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Our motto: "Critical thinking in the cheap seats." Unbiased, honest classical music and opera opinions, occasional obituaries and classical news reporting, since 2007. All written content © 2019 by Paul J. Pelkonen. For more about Superconductor, visit this link. For advertising rates, click this link. Follow us on Facebook.

Monday, January 20, 2014

Opera Review: A One Man Revolution

The Center for Contemporary Opera presents El Cimarrón
by Paul J. Pelkonen
Esteban Montejo, the subject of Hans Werner Henze's El Cimarrón.
The death of German composer Hans Werner Henze was one of the significant events of 2013. A cosmopolitan figure of towering influence, Henze's operas and symphonies pointed a way forward in the latter half of the 20th century, and yet his vast output for the stage remains mostly unknown to the average opera-goer.

This week, to celebrate Henze's memory, the Center for Contemporary Opera offered two fully staged performances of El Cimarrón, ("The Runaway Slave") a demanding, but compelling hybrid between opera and song cycle written during Henze's two-year residency in Cuba. This was the first performance of this score in a New York stage since 1986.

Based on the autobiography of Estaban Montejo, a runaway Cuban slave who witnessed most of the important events in the recent history of that island, this production (by stage director Eugenia Arsenia) transformed the work into an operatic monodrama, with all the dramatic focus on the tour de force performance of baritone Eric McKeever. This performance staged downstairs at Symphony Space's Thalia Nimoy Theater may have occupied a small theatrical space but was all the more intense for its intimacy.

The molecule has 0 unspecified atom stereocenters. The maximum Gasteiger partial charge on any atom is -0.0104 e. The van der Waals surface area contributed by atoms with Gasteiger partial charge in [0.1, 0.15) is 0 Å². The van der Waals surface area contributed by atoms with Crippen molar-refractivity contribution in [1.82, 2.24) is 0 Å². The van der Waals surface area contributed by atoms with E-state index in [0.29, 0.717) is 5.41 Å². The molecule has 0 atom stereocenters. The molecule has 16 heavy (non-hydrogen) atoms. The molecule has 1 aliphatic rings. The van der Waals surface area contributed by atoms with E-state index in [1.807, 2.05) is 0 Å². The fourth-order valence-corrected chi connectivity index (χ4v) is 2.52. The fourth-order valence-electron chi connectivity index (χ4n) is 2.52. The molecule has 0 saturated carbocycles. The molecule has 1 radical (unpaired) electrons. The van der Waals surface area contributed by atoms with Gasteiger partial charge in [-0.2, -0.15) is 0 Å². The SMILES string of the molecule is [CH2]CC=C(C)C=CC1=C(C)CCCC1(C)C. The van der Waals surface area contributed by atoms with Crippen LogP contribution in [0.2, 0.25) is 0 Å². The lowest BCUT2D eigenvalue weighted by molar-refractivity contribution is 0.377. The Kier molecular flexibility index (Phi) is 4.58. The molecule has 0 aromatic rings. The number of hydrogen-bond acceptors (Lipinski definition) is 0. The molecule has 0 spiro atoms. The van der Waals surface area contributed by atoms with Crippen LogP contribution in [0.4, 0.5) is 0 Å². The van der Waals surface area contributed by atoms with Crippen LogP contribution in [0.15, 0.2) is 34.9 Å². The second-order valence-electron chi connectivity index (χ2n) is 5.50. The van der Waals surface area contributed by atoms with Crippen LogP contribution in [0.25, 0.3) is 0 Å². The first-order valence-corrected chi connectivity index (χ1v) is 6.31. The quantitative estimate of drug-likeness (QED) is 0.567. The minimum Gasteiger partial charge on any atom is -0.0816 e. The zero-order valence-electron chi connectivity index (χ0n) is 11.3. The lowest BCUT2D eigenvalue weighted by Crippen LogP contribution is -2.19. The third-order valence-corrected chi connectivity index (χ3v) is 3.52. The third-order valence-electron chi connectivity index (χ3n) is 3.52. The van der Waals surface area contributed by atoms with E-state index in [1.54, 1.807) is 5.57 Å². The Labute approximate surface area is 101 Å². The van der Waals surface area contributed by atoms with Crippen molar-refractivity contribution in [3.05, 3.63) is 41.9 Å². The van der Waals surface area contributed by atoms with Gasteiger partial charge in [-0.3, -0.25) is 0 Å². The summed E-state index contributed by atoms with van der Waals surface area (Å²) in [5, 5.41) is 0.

On Friday evening, Mr. McKeever delivered an 80-minute performance of unrelenting dramatic intensity. Framing the story with episodes narrated by Montejo as an old, bearded man, he launched into Henze's demanding score with fearsome vocal technique, ranging from shouted spoken word to crooning falsetto, with those disparate styles framing a baritone voice that was rich, dark and ultimately satisfying.

As directed by Ms. Arsenia, Montejo's story  reimagines Henze's piece as an operatic monodrama. Although the set was minimal, the graphic imagery (long scarlet sheets depicting blood and slaughter, the use of machetes) help underline the serious nature of this subject and the constant threat of explosive violence. Mr. McKeever turned sweet, menacing and at times, sardonic as he reflected upon the events of this escaped slave's remarkable life, with the whole performance beating with a dark, melancholic heart.

The text of this work (based on Montejo's own account and a biography by Miguel Barnet) is unflinching in its depiction of casual racism, the brutal treatment of field workers and the violent political upheavals of the 20th century. Montejo's story offers a street's-eye view of the fall of Batista and the arrival of Fidel Castro as a political leader. Mr. McKeever related these events with frankness and intensity, adding bold vocal colors to depict the bloody upheavals and the repeated, failed attempts at American interventions.

That dark tone is underlined by Henze's music, a fearless amalgamation of 20th century compositional ideas with unconventional percussion. Under the baton of conductor Sara Jobin, sonorities were created by the means of bowed cymbals, classical guitar and a wide arrangement of flutes. Occasionally the sun blazes forth in sizzling tropical colors, creating a light-and-dark effect with the thundering rhythms of the box drum and congas.

Rustic musical ideas are portrayed by marimbas and melodica, a kind of keyed harmonica played through a plastic hose. The music veered between bewitching melody and unrelenting attack, with the ensemble of three players exhibiting great dexterity and versatility as they followed the complex score.

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